COMPARISON OF BUILDING LOAD PERFORMANCE BETWEEN FIRST PRINCIPLE BASED AND IMPLEMENTABLE SHADING CONTROL ALGORITHM
Rui Zhang, Khee Poh Lam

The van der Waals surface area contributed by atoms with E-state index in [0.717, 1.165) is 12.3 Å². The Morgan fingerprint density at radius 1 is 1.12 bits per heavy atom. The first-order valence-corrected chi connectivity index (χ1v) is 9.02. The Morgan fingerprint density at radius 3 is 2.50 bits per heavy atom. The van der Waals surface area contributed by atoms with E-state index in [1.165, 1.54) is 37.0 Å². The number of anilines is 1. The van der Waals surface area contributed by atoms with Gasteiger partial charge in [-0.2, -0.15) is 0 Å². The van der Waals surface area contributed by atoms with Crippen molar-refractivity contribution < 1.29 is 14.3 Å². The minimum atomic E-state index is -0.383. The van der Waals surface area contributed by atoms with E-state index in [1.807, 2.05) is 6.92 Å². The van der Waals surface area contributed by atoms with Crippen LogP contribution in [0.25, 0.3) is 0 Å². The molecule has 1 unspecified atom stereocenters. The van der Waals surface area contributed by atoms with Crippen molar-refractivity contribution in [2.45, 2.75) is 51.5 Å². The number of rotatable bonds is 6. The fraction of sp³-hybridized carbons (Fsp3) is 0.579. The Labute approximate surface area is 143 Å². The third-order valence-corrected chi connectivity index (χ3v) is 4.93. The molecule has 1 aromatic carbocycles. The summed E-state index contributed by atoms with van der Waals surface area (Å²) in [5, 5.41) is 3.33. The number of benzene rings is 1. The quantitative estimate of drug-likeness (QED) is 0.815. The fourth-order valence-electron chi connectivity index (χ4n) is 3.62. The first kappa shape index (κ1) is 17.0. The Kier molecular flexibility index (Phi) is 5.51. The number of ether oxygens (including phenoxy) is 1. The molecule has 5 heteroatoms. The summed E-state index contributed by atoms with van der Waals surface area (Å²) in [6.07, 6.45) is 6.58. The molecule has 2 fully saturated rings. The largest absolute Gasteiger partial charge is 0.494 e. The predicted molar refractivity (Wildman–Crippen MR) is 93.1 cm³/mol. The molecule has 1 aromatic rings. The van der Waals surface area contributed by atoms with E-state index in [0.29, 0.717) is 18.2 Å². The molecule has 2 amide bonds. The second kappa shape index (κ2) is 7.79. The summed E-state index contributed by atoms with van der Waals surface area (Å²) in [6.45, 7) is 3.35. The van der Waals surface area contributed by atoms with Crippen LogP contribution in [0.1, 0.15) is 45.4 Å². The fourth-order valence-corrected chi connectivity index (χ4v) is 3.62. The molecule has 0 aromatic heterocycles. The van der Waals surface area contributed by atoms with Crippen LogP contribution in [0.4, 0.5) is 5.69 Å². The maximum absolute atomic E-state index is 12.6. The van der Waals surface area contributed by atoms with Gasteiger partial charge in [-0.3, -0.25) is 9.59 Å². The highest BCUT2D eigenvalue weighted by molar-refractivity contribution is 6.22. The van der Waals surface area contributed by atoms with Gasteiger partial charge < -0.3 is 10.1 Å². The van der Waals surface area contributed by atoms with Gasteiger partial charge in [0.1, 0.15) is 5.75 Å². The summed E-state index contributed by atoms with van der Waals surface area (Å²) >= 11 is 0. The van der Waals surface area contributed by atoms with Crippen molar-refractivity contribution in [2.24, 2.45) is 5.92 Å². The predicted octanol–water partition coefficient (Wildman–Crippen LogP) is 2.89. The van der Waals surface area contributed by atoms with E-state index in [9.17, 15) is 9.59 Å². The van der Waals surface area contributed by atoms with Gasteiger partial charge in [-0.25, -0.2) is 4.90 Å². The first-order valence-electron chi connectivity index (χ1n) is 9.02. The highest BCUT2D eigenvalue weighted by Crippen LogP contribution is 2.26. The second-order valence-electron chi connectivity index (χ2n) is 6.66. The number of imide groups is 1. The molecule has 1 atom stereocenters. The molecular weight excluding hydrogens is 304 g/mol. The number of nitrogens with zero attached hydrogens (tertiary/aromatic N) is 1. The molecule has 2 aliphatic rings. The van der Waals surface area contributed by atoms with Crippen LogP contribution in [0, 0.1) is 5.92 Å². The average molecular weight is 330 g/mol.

This paper presents the findings on the impact of two win- dow shading control strategies on office building thermal and lighting loads over a year’s period through energy simulation in four different climatic contexts in the United States. While it is well known that windowshades affect heat gain and loss through windows and thus building energy loads, there is limited information on the actual magnitude and specific behavior of their effects on the building thermal and lighting loads. The objective of the described study is to generalize the magnitude of the impact from window shading control strategies on building thermal and light- ing loads over a year by modeling a representative office building construction in indicative geographical locations as well as internal window shades representative of those that are commonly used. Two control algorithms are developed and evaluated which are the ideal algorithm and implementable. The basic principle of both of the algorithm is to maximize heat gain and minimize heat loss when the building is in heating condition, and performs the opposite when the building is in cooling condition, subject to glare control. The ideal algorithm is an optimized algorithm, however, some of the information that is used in the ideal algorithm is not available for a “real world” controller. Therefore, a simplified implementable shading control algorithm is also described, which will take sensor measurable outdoor and indoor conditions as input, including outdoor dry bulb temperature and transmitted solar radiation. EnergyPlus (Version 3.1) is used to conduct the yearly thermal and lighting loads computation. The control al- gorithm is implemented through the BCVTB (Building Control Virtual Test Bed). BCVTB is a software environ- ment that allows expert users to couple different simula- tion programs for distributed simulation or for a real-time simulation that is connected to a building control system.
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